This is a really handy app for gym bunnies or runners that want to tailor there playlists to not only good songs but songs that match their pace. I’ll be using it to generate some game based playlists – high for racing games (or Lumines), low for something like golf. One little point to finish on – the installation screens on Mac are great and Tangerines is one of the best. Enjoy.

Tangerine Install

Common Sense

Glad to see that a tribunal has ruled that there was no discrimination shown by a school in suspending a classroom assistant who insisted on wearing a veil. While I’m against any sort of veil ban as has been suggested elsewhere, the wearing of a veil in a classroom shouldn’t be tolerated. Not a racist view, or denying anyone their rights…just common sense in my book. I would be uncomfortable seeing any teacher wearing any sort of face cover while teaching kids no matter what religion or beliefs they had. it should also be remembered that it was the kids that complained that the assistant couldn’t be heard that brought the matter to the authorities attention.

The fact that the wearing of the veil (niqab) is debated by Muslim religious leaders makes the issue even more clear cut for me. Unfortunately the assistant at the centre of the controversy is appealing the decision, hence dragging this one issue on a little further. I am concerned about how polarized the debate has become, something touched upon by Roy but surely it’s more important to debate and discuss the issues than brush them under the carpet and hope they never rear their ugly head, no? The main political parties staying away from race and integration issues have only aided the lies spread by parties like the BNP.

Not so Mighty

Everything about the new iMac has been great except for one niggle that turned into a real annoyance which has been solved tonight. That niggle is the Apple Wireless Mighty Mouse. I should probably start by saying that I always thought the mice on Mac’s were a bit strange. One button? Hold a keyboard button to access right menu’s when you click! No scroll wheel’s? How odd when compared to the thoughtful design seen elsewhere with Mac’.

However I was determined to perceiver – I will use the Mighty Mouse and it will be good. Which at first it was.

Then it felt like some grit had got underneath as I was dragging the mouse about. I cleaned it thoroughly but it persisted. Then last night I noticed that underneath the front of the mouse on wither side, roughly were you click a mouse, the plastic had worn and was ‘rough’. That’s what was causing the gritty feel. So it’s gone. I’ve moved back to my Logitech MX-1000 and happiness has been found yet again. Proper right clicks, no gritty desk movement, multiple buttons that don’t need a king kong grip to activate and a scroll wheel that doesn’t clog.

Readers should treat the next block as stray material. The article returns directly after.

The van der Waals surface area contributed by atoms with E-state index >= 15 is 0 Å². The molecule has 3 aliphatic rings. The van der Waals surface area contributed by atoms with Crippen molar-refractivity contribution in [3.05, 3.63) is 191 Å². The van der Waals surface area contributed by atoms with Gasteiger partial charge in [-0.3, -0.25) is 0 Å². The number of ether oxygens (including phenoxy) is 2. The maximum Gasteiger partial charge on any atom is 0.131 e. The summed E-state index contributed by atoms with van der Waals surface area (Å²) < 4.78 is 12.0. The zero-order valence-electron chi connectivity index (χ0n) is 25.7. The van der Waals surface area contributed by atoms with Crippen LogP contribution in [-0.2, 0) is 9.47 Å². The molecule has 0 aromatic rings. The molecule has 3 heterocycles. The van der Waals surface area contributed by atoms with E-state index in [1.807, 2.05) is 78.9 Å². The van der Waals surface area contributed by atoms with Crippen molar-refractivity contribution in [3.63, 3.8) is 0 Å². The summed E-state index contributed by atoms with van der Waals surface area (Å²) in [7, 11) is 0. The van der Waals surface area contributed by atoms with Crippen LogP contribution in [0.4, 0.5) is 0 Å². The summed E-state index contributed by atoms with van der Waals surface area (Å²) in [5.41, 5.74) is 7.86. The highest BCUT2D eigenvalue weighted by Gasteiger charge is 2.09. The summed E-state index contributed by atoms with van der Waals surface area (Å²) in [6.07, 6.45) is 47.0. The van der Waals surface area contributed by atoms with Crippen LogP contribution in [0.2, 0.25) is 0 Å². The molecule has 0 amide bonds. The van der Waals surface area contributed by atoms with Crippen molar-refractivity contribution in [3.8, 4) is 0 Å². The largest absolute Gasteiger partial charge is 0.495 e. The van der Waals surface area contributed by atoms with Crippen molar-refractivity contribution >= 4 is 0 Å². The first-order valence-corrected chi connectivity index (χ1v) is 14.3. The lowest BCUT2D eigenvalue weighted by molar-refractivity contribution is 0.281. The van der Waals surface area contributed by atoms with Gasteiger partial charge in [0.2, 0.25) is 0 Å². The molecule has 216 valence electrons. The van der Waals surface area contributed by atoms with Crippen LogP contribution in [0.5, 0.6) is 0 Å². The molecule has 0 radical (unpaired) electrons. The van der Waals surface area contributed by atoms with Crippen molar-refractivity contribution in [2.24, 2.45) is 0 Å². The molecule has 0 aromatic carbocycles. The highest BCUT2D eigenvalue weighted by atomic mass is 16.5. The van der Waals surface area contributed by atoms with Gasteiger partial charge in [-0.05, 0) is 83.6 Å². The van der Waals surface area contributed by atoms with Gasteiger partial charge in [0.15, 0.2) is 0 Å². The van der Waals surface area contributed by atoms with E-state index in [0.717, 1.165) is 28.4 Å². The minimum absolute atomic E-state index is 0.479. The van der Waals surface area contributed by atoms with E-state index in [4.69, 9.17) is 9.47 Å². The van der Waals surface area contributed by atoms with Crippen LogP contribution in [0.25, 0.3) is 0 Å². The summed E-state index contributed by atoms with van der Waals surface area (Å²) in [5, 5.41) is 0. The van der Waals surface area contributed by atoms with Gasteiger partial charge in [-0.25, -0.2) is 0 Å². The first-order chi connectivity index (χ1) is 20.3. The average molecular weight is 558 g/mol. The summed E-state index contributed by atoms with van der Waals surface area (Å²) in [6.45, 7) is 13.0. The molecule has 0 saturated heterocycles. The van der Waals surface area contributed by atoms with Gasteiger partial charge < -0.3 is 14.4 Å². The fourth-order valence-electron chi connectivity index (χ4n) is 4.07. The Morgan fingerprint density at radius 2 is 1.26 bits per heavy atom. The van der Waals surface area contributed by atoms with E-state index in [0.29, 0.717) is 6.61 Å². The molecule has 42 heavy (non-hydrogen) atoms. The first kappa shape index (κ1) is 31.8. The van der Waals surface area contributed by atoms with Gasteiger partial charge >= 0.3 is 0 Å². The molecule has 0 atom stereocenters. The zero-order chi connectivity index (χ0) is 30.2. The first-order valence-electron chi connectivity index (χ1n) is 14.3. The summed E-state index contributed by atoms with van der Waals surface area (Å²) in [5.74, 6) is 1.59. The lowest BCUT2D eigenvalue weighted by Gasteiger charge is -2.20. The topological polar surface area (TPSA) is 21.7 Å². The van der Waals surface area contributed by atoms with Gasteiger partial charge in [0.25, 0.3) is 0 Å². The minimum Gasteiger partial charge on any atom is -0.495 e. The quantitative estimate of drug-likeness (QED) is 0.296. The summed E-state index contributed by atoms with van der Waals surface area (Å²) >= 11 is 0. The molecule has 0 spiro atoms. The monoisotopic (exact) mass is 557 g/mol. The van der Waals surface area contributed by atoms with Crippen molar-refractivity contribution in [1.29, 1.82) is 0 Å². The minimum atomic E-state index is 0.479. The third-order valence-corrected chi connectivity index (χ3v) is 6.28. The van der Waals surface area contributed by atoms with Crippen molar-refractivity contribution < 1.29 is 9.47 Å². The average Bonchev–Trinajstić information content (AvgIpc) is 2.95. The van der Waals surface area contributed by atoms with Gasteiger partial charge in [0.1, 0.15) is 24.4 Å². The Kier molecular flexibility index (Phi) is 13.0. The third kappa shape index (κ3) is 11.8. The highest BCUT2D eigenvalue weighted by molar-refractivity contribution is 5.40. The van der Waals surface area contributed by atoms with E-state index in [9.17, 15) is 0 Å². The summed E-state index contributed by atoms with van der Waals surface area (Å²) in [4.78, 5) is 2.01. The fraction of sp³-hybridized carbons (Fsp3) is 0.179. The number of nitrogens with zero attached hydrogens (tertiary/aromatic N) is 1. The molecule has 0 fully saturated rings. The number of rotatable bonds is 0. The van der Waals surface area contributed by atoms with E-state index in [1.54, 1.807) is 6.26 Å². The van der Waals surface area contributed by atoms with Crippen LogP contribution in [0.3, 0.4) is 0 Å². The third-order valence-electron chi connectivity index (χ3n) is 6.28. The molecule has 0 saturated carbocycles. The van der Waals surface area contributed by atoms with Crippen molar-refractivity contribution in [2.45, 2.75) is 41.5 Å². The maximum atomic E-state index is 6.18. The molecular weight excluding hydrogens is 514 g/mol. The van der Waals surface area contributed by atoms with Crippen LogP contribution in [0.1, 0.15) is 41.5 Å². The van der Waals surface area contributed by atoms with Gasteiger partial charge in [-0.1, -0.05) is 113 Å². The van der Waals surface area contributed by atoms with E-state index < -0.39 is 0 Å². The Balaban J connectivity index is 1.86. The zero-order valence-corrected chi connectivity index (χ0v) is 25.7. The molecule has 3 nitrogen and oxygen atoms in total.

It does make we ponder why Apple mice have always been…different. So has their other hardware but usually to their advantage, but not so with the Mighty Mouse. Never has a mouse been so unfortunately named. It’s almost designed to be different for the sake of it rather than for customer convenience or simplicity. So if you do switch don’t ditch the old mouse…and if it’s a really old mouse you should treat yourself to one of the new Logitech mice – highly recommended.

Gaming Thoughts

A few random thoughts not worthy of a single post…

  • Halo 2. Loved this online since it came out, one of the best multiplayer games on Live and that’s despite the cheating that’s has plagued it. One of the reasons is that the unranked playlists have been great – no one quits early, games are fair as the cheats are chasing rankings and the overall game is so much improved because of it. Imagine the disappointment last week when one of our favourite game modes moved to a ranked mode. Cheating, lagging, leaving – a game mode ruined.
  • Test Drive Unlimited – this is now one of my favourites of the year and surprisingly it’s the single player game that I’m liking the most. Multiplayer is awkward to get going with friends and full of cheats (spot the trend?) if you play with randoms. Despite this it’s easily the game I’ve played the most and got reward from it – still lot’s of challenges left too.
  • Rainbow Six Vegas – looking forward to it lots. One option that looks to lift it is the player customisation. Not only can you use the usual options in game but you can plug in the 360 camera and use it to build a character. This video says it all.
  • A couple of weeks away from the annual Pro Evo Soccer highs and lows. Highs this year – widescreen at last, better graphics, more moves. Lows – online lets it down again? I hope not.
  • PS3. With the delay in Europe and the stream of news coming out now it looks more appealing. Still not convinced of it’s online credentials although the fact that online gaming is free is nice (and makes me think that MS may make that move too). Some of the in game movies look superb though and a notch above current 360 titles. Considering they are a year into developing on the 360 it bodes well for future PS3 titles.
  • Wii sports looks great – again videos say it all. Can’t wait to play it. However there’s nothing else, not even Zelda, that sounds interesting. Ok – Zelda is a bit interesting but I can see me getting bored of using the remote for firing arrows etc. Is £179.99 too much for one game?